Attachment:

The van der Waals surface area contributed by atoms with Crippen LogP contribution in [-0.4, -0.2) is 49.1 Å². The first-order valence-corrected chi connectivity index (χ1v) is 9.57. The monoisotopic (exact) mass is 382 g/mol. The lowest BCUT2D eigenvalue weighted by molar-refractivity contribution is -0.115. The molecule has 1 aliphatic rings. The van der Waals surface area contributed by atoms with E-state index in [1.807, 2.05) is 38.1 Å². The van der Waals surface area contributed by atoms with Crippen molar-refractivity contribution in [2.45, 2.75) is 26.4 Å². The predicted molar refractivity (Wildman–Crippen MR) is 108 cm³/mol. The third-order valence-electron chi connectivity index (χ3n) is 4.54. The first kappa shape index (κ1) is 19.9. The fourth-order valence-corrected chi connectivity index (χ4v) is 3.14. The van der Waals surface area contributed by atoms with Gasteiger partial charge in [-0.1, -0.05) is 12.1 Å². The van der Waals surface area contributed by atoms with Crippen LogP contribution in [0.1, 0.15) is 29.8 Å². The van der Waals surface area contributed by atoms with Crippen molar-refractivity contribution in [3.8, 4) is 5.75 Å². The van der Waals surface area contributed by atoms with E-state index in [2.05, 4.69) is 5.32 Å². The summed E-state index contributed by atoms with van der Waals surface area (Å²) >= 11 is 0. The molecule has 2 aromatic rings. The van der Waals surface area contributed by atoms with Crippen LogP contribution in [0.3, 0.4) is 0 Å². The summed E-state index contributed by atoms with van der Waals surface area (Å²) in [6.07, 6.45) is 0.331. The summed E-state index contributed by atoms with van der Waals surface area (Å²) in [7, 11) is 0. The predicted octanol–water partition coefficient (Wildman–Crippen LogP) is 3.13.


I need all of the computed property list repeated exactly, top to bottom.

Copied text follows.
The van der Waals surface area contributed by atoms with Crippen LogP contribution in [-0.4, -0.2) is 49.1 Å². The first-order valence-corrected chi connectivity index (χ1v) is 9.57. The monoisotopic (exact) mass is 382 g/mol. The lowest BCUT2D eigenvalue weighted by molar-refractivity contribution is -0.115. The molecule has 1 aliphatic rings. The van der Waals surface area contributed by atoms with E-state index in [1.807, 2.05) is 38.1 Å². The van der Waals surface area contributed by atoms with Crippen molar-refractivity contribution in [2.45, 2.75) is 26.4 Å². The predicted molar refractivity (Wildman–Crippen MR) is 108 cm³/mol. The third-order valence-electron chi connectivity index (χ3n) is 4.54. The first kappa shape index (κ1) is 19.9. The fourth-order valence-corrected chi connectivity index (χ4v) is 3.14. The van der Waals surface area contributed by atoms with Gasteiger partial charge in [-0.1, -0.05) is 12.1 Å². The van der Waals surface area contributed by atoms with Crippen LogP contribution in [0.1, 0.15) is 29.8 Å². The van der Waals surface area contributed by atoms with Crippen molar-refractivity contribution in [3.8, 4) is 5.75 Å². The van der Waals surface area contributed by atoms with E-state index in [2.05, 4.69) is 5.32 Å². The summed E-state index contributed by atoms with van der Waals surface area (Å²) >= 11 is 0. The molecule has 2 aromatic rings. The van der Waals surface area contributed by atoms with Crippen LogP contribution in [0.3, 0.4) is 0 Å². The summed E-state index contributed by atoms with van der Waals surface area (Å²) in [6.07, 6.45) is 0.331. The summed E-state index contributed by atoms with van der Waals surface area (Å²) in [7, 11) is 0. The predicted octanol–water partition coefficient (Wildman–Crippen LogP) is 3.13.